The other day over lunch a young friend said, “I think it’s the trendy thing in the Christian world to make sure that everyone knows that marriage is hard.” Haha – Amen. For sure in the hipster Christian world it is. In fact it’s so trendy that if your marriage isn’t “hard” then you aren’t cool, must not get it, and are probably heading for disaster. Man we have over thought this thing.
To begin with it seems sort of counter productive to keep telling this to a group of people (those aged 18-29) that aren’t getting married. Only 20% of them are married. So if the goal is to warn people – well then – good job! Seems to be working. No one is rushing into marriage. In fact they are rushing away from it.
As the divorce rate rose in the late 20th century, the Church rightly reacted to re-estabish marriage as a covenant and not just a contract. They wanted people to make sure they knew it was permanent and that even when it’s hard you hang in there – because less and less people were. All good so far.
But I believe as an unintended consequence we’ve now got a Christian culture that has made an agreement with the enemy by accident. They’ve made marriage out to be harder than singleness. The words Marriage and Hard are now interchangeable in Christian culture.
It doesn’t help that a lot of this generation’s pastors bringing this message are generally kind of joyless to begin with. (For free – one thing the New-Calvinists and Emergent Church leaders have in common – They’re both mad). These people want to make sure that everyone gets the seriousness of marriage, which is great. But if we let that steal the joy of marriage then both the married and unmarried are screwed.
On top of this our generation whines a lot. I’m a part of it. Think about it. My job is hard, my school is hard, singleness is hard, times are hard. Everything seems to be hard and everyone wants to make sure you know that they are suffering just as much as you. Hardness is a badge of honor. Joy isn’t even on the radar. I’m dead serious. There’s a spirit of complaining that is rampant in our world. Can you picture your grandparents sitting around talking about how hard any of those things are?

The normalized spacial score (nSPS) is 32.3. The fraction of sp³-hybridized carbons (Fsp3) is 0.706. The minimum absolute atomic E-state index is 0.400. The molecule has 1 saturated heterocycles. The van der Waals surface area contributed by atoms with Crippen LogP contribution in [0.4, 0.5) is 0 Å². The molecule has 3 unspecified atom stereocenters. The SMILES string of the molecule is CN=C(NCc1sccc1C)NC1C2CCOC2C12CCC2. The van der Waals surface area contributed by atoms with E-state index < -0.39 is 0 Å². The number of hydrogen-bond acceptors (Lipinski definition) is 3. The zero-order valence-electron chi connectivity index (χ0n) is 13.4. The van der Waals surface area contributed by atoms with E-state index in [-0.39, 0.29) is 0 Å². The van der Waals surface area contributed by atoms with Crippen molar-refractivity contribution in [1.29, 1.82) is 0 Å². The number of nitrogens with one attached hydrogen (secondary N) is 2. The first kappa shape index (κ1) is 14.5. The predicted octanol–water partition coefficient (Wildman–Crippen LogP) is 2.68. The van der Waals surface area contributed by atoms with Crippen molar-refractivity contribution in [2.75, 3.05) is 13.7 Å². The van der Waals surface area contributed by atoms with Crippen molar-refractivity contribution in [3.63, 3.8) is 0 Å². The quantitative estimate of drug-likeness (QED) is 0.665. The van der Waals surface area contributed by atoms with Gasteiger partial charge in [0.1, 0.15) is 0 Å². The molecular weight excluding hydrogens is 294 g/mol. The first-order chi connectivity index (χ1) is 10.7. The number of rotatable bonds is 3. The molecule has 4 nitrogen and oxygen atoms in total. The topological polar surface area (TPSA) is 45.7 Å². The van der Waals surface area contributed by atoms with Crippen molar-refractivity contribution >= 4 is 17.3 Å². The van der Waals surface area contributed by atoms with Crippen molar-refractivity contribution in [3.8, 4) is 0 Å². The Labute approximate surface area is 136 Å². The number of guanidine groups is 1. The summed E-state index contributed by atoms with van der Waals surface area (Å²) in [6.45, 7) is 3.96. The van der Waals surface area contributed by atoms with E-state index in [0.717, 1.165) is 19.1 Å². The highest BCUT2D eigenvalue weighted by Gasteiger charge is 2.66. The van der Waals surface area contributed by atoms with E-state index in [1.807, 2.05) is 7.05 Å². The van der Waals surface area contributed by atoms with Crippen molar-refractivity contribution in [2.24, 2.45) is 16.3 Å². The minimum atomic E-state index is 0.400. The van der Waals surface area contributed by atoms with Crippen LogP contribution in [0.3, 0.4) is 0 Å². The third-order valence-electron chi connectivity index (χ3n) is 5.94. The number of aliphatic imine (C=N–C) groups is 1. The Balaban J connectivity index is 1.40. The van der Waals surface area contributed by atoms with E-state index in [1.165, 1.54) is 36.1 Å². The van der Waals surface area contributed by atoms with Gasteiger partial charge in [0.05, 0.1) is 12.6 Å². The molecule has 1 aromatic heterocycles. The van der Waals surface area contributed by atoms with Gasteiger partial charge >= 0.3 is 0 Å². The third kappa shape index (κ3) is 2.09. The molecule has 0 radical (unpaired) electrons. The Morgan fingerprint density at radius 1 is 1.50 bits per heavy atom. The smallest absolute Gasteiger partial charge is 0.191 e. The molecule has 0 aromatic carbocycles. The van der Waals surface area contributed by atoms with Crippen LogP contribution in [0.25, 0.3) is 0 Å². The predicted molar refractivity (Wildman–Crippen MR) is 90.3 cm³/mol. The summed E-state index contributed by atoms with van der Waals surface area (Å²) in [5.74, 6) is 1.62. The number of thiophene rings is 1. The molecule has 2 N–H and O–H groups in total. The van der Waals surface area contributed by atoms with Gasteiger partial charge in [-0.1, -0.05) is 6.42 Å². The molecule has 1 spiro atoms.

We spend more time complaining than doing something about it. How many men’s “accountability” groups are really “share your problems” groups. “Yeah Bro, that’s tough.” is about as much help as we offer each other. We’re all about empathy and understanding, which are important. But at some point, it’s time to actually deal with your stuff, not just have a great premium beer while talking about it.
Marriage is hard because dealing with our sin and woundedness is hard – and marriage forces the issue more than any other relationship. But marriage isn’t the problem. We are. We don’t need to be afraid of marriage – we need to deal with our crap.
Over the years I’ve walked with a lot of people in tough marital situations. What usually happens is this. I listen to a guy for about half an hour pour out all that is wrong with his wife. Then I ask a couple of questions. And the next thing you know I’m saying something to the effect of, “This is really about you. You need to deal with . . . ”
Now sometimes a guy has been sinned against or his wife is really going through something horrible and I’m not negating that type of thing. But about 90% of the time when a guy says to me that marriage is hard what he really means is, “I don’t want to – face this wound, deal with this sin, make this change or grow up in this way.”
The truth is that in the long run, marriage is not “harder” than singleness. All research I’ve ever seen (almost all secular) says that married people are happier, have more and better sex, make more money, live longer and impact society more. It’s a societal foundation. That’s not to say that being single is “wrong”. Some are called to celibacy and some are single for other reasons. My point is that a whole lot of this trendy “marriage is hard” stuff is more about sounding deep than actually dealing with deep stuff.
Maybe most importantly, we need to realize that hard and bad are not synonyms – even if our comfort culture tells us they are. In the kingdom, hardness and joy are not opposites. That fact is part of our witness. But we lose our witness if we leave out the joy part. Read that again.
As singles looking to be married we need to walk a line here. We need to realize that marriage is not sex and romance on demand and it certainly won’t solve all of our problems. But we need to not give into the lie that it’s so hard that we probably can’t do it. Don’t resign to it being bad. It also would be good to start dealing with our sin and woundedness now.
I’d encourage married folks to think about what you mean when you say it’s hard. What’s the point you’re really making? Why are you making it? As a warning? As an excuse? Are you dealing with what is specifically making it hard right now?